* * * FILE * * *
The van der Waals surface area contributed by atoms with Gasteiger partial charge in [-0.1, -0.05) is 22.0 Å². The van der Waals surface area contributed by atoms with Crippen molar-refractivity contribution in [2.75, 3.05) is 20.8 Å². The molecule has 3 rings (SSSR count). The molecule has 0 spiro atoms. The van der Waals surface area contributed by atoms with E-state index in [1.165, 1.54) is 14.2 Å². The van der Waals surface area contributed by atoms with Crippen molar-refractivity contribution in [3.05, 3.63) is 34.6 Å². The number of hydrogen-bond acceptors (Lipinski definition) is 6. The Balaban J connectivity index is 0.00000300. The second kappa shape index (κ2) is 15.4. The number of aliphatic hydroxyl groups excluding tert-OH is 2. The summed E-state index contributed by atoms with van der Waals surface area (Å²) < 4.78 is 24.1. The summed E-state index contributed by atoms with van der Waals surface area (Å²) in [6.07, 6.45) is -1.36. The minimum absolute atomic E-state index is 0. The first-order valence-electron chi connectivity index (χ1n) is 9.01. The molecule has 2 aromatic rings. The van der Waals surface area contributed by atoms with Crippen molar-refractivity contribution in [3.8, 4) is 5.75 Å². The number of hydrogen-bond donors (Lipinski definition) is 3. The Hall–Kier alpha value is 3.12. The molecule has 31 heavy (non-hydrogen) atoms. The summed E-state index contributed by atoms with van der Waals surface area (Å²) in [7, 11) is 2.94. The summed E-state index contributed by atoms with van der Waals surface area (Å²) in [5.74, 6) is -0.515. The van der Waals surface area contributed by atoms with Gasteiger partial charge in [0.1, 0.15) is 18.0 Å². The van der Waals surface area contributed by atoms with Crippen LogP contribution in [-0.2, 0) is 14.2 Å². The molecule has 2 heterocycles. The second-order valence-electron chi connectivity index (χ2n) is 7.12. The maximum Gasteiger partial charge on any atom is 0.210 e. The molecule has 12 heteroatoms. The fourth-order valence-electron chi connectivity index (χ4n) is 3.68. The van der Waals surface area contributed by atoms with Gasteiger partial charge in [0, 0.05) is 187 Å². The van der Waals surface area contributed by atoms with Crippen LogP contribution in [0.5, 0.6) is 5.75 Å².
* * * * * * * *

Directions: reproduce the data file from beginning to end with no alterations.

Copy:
The van der Waals surface area contributed by atoms with Gasteiger partial charge in [-0.1, -0.05) is 22.0 Å². The van der Waals surface area contributed by atoms with Crippen molar-refractivity contribution in [2.75, 3.05) is 20.8 Å². The molecule has 3 rings (SSSR count). The molecule has 0 spiro atoms. The van der Waals surface area contributed by atoms with E-state index in [1.165, 1.54) is 14.2 Å². The van der Waals surface area contributed by atoms with Crippen molar-refractivity contribution in [3.05, 3.63) is 34.6 Å². The number of hydrogen-bond acceptors (Lipinski definition) is 6. The Balaban J connectivity index is 0.00000300. The second kappa shape index (κ2) is 15.4. The number of aliphatic hydroxyl groups excluding tert-OH is 2. The summed E-state index contributed by atoms with van der Waals surface area (Å²) < 4.78 is 24.1. The summed E-state index contributed by atoms with van der Waals surface area (Å²) in [6.07, 6.45) is -1.36. The minimum absolute atomic E-state index is 0. The first-order valence-electron chi connectivity index (χ1n) is 9.01. The molecule has 2 aromatic rings. The van der Waals surface area contributed by atoms with Crippen molar-refractivity contribution in [3.8, 4) is 5.75 Å². The number of hydrogen-bond donors (Lipinski definition) is 3. The Hall–Kier alpha value is 3.12. The molecule has 31 heavy (non-hydrogen) atoms. The summed E-state index contributed by atoms with van der Waals surface area (Å²) in [7, 11) is 2.94. The summed E-state index contributed by atoms with van der Waals surface area (Å²) in [5.74, 6) is -0.515. The van der Waals surface area contributed by atoms with Gasteiger partial charge in [0.1, 0.15) is 18.0 Å². The van der Waals surface area contributed by atoms with Crippen LogP contribution in [-0.2, 0) is 14.2 Å². The molecule has 2 heterocycles. The second-order valence-electron chi connectivity index (χ2n) is 7.12. The maximum Gasteiger partial charge on any atom is 0.210 e. The molecule has 12 heteroatoms. The fourth-order valence-electron chi connectivity index (χ4n) is 3.68. The van der Waals surface area contributed by atoms with Gasteiger partial charge in [0, 0.05) is 187 Å². The van der Waals surface area contributed by atoms with Crippen LogP contribution in [0.5, 0.6) is 5.75 Å².